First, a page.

In the middle of the control buttons is the four-way button, which is surrounded by a ring (the sub-command dial). This ring is a great feature, as you spin it to scroll through menu commands quickly. By pressing this ring, you're going to also be able to treat it like a four-way button.
At the top of the four-way button are the Exposure Value and Delete commands, while the right side controls the Flash commands. On the bottom of the four-way button is the Self-Timer feature, and the Macro feature is on the left side. Pressing these buttons will cause popup menus for these features to appear on the screen, depending on which shooting mode you're using.
In the middle of the ring is the Menu/OK button, through which you can open the XF1's primary menus. To select a highlighted command, press the OK button.
Along the lower left of the bottom of the panel, you can use the Disp/Back button to change the look of the data on the main shooting screen or the main Playback screen. You also can back out of certain menus using this button.
On the lower right, you'll find the E-Fn button. When you press this button, you'll see a secondary set of functions for the command buttons appear on the screen. These functions are great for shortcuts to some uncommon features. For example, the Playback button becomes a Film Simulation button, and the Flash function on the four-way button becomes the White Balance function. Some photographers will really appreciate having these secondary functions available through the shortcut the E-Fn button.
The LCD screen included with the XF1 is a high-quality unit, measuring 3.0 inches diagonally with 460,000 pixels of resolution. I did notice some glare on the screen when shooting outdoors, which is a bit of a disappointment for a camera in this price range. However, there are 11 different brightness levels available with the XF1's screen, allowing you to combat the glare by increasing the brightness level of the LCD. The XF1 also has a Monitor Sunlight Mode in its Set-Up menus, which combats the glare problem, too.
Fujifilm included both an HDMI slot and a USB slot with the XF1. Both slots are behind a soft hinged compartment door. The door does snap securely into place.
On the XF1's bottom panel, you'll find the battery/memory card compartment, which is protected by a solid hinged door that locks in place with a switch. Similar to the overall build of the XF1, this door has a sturdy feel, and on the test camera I had, the door didn't wiggle at all.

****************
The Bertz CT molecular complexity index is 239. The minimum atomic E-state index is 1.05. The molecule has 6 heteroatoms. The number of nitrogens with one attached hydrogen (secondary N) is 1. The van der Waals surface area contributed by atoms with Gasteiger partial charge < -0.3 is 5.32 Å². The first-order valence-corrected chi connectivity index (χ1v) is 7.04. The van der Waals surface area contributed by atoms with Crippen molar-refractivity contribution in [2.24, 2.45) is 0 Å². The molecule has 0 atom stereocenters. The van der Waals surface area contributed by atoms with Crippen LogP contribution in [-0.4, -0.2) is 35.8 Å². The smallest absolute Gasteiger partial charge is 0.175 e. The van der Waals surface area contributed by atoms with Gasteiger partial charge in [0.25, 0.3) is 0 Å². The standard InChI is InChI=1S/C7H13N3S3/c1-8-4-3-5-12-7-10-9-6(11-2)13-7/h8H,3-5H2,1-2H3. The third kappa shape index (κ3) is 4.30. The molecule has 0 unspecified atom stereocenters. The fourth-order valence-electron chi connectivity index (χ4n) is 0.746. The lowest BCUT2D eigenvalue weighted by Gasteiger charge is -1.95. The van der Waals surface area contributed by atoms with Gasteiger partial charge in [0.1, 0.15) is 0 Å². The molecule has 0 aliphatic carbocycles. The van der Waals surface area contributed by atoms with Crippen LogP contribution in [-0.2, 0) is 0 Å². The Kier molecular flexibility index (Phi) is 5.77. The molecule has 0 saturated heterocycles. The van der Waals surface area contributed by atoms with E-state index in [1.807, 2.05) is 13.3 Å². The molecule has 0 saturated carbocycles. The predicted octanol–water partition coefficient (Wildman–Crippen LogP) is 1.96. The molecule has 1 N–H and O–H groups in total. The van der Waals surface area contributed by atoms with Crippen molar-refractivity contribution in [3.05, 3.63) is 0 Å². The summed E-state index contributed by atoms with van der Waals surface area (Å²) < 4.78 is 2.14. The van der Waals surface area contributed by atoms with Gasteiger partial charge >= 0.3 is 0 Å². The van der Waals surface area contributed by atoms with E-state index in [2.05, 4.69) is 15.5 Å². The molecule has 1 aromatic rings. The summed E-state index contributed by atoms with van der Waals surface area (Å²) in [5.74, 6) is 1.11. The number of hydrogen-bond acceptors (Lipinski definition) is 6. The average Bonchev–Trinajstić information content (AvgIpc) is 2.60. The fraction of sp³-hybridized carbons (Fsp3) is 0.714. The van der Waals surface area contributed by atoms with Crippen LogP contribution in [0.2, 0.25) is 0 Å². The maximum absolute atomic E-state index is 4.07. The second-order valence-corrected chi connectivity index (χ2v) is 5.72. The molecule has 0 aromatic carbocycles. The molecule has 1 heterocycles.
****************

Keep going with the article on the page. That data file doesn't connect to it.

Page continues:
This Fujifilm XF1 will work with SD, SDHC, and SDXC memory cards.
The rechargeable Li-ion battery included with the XF1 is about an average size. Fujifilm estimates about 300 photos can be shot on one battery charge, but my tests showed that estimate to be a bit high on average. The fact that the XF1 uses a manual zoom means that it won't drain the battery as quickly as a camera with a zoom motor. However, if you shoot a lot of outdoor photos, and you find that you need to increase the brightness on the LCD screen to reduce the effect of sunlight glare on the screen, the battery will drain more quickly. In addition, if you turn the camera on and off quite a bit -- either on purpose or inadvertently by twisting the lens too far -- you're going to drain the battery much more quickly.
I have to point out one additional feature of the XF1. The synthetic leather finish on the camera is shown in the image above. My test model had a black synthetic leather finish, but tan and red are also available. I liked the retro look, which really sets this camera apart from most models on the market. In a completely unscientific poll, about half of the other people I showed it to liked the look, while the other half said they didn't care for this look.
Although this finish is designed primarily as a stylish feature of this camera, it does offer a bit of a rough surface to the camera that provides good grip for your fingers. The XF1 also has plenty of aluminum trim, but it's more of a dull finish, rather than the polished look that most cameras have.
Fujifim touts the XF1 has having a "distinctive look," and I have to agree: This is one of the most unique looking cameras on the market. When you couple this camera's retro design with its interesting power up mechanism using the lens, you're not going to find another camera like it.